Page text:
Novaya Opera is set once again to relieve the post-holiday gloom with its seventh annual Epiphany Week festival, which in fact runs not for a week, but for slightly more than two weeks. The program put together for the festival, which begins Saturday and concludes on Jan. 30, looks to be one of unusual interest. Included in it are a new production of a little-known one-act operetta by Jacques Offenbach, performances in concert form of operas by Nikolai Rimsky-Korsakov, Antonin Dvorak and Gioacchino Rossini — in all cases new to the theater’s repertoire — and the reprise of the company’s decade-old staging of Giuseppe Verdi’s “Rigoletto,” featuring notable guest artists from Britain and Italy.
The Epiphany Week festival honors the memory of Novaya Opera’s much-revered founder, Yevgeny Kolobov, who was born 64 years ago on Jan. 19, the date of the Feast of Epiphany on the calendar of the Russian Orthodox Church, when it celebrates the baptism of Christ and its clergy deliver what is known as the Great Blessing of Water.
“M. Chouflouri restera chez lui le…” (literally, “Mr. Cauliflower will be at home on the…,” but retitled by Novaya Opera “A Dinner Party with Italians”) is one of 98 musical comedies composed by Offenbach during his reign as the king of operetta in Second Empire France. Set to a frivolous libretto largely written by the Duc de Morny, the illegitimate half-brother of Emperor Napoleon III, it is said to contain some delightful parodies of mid-19th-century Italian opera.
Directing the operetta will be Irkutsk-based Gennady Shaposhnikov, who, at the Epiphany Week festival two years ago, came up with a wonderfully madcap staging of Giacomo Puccini’s one-act comic masterpiece “Gianni Schicchi” — a Golden Mask nominee in 2010 — that Novaya Opera has chosen to accompany “M. Chouflouri restera chez lui le…” at the festival performance on Sunday. Judging from its libretto, the latter should provide Shaposhnikov yet again with an excellent opportunity to display his skill at bizarre comic invention.
Starting off the festival on Saturday will be a concert performance of Rimsky-Korsakov’s very first opera, “The Maid of Pskov,” which was last seen and heard in Moscow at a short-lived revival by the Bolshoi Theater in the late 1990s. Based loosely on historical fact, it tells of the expedition by Tsar Ivan the Terrible in 1570 to subdue the rebellious city of Pskov and centers around the Tsar’s discovery there of a long-lost daughter, Princess Olga Tokmakova, the maid of the title. The opera is by no means top-drawer Rimsky-Korsakov, but it does contain a number of good tunes and opportunities for virtuosic vocal display by the lead soprano (Princess Olga) and lead bass (Tsar Ivan).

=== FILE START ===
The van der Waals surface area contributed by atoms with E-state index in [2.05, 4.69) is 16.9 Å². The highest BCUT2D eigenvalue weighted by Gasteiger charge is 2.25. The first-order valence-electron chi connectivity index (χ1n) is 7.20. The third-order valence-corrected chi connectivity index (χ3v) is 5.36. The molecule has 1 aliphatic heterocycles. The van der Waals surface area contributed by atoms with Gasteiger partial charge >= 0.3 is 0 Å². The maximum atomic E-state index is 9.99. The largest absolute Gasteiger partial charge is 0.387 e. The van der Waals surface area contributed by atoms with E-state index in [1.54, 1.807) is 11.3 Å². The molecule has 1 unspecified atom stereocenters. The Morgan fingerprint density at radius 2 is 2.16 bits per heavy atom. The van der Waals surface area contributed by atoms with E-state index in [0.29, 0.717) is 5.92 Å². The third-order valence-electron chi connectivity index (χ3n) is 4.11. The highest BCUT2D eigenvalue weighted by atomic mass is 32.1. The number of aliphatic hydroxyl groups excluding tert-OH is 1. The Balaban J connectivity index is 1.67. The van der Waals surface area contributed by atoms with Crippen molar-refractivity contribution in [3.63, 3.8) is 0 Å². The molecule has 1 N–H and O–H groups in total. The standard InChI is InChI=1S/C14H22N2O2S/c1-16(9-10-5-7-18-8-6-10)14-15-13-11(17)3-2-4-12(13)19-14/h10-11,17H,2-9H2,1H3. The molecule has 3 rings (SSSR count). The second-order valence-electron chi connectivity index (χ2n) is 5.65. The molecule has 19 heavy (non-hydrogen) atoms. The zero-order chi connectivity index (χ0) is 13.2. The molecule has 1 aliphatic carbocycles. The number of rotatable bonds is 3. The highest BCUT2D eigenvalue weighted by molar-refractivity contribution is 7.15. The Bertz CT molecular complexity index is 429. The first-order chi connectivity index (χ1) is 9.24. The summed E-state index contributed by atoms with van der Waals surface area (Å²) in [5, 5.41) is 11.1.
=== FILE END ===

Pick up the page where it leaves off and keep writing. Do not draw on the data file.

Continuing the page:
Dvorak’s “Rusalka” (The Mermaid) has enjoyed much popularity in recent times on major opera stages throughout the world. But until now, Moscow has known it only by way of a 2005 Helikon Opera production that hardly does justice to its beautifully crafted retelling of a story by Hans Christian Andersen and its gloriously melodic score.
Leading “Rusalka” at the performance on Jan. 22 will be veteran maestro Vladimir Fedoseyev, a great favorite with Moscow audiences for his superb leadership over the past 37 years of the Tchaikovsky Symphony Orchestra, but who is rarely given an opportunity here to conduct opera, for which he has been widely hailed in theaters of Western Europe. Also rare, at least in recent times, have been appearances by soprano Yelena Zelenskaya, one of Kolobov’s most important vocal discoveries of the 1990s, who is due to sing the opera’s title role.
The Epiphany Week festival closes on Jan. 30 with a concert performance of “La Ceneretola,” Rossini’s delectably tuneful setting of the Cinderella story, which, if it matches in stylishness the theater’s handling of another great Rossini comic opera, “The Barber of Seville,” should provide considerable pleasure.
The performance of “Rigoletto” on Jan. 28 brings to the title role Roberto Frontali, an Italian baritone of worldwide renown, and to the orchestra pit British conductor Jan Latham-Koenig, familiar to Novaya Opera audiences for his sterling leadership of Richard Wagner’s “Lohengrin,” Verdi’s “Nabucco” and Benjamin Britten’s “War Requiem.”
Also on the festival program are two gala concerts, the first (Jan. 23) devoted to music of George Gershwin under the baton of the formidable Estonian maestro and Novaya Opera chief conductor Eri Klas; the second (Jan. 29) featuring soprano Yelena Popovskaya, one of the most accomplished among the theater’s very strong company of singers, in music of Wagner, Richard Strauss and Puccini.
As it has done in the past, the festival will mark the birthday of Yevgeny Kolobov on Jan. 19 with a program of romances by Pyotr Tchaikovsky and Sergei Rachmaninov sung to Kolobov’s own arrangements for orchestra of the original piano accompaniments.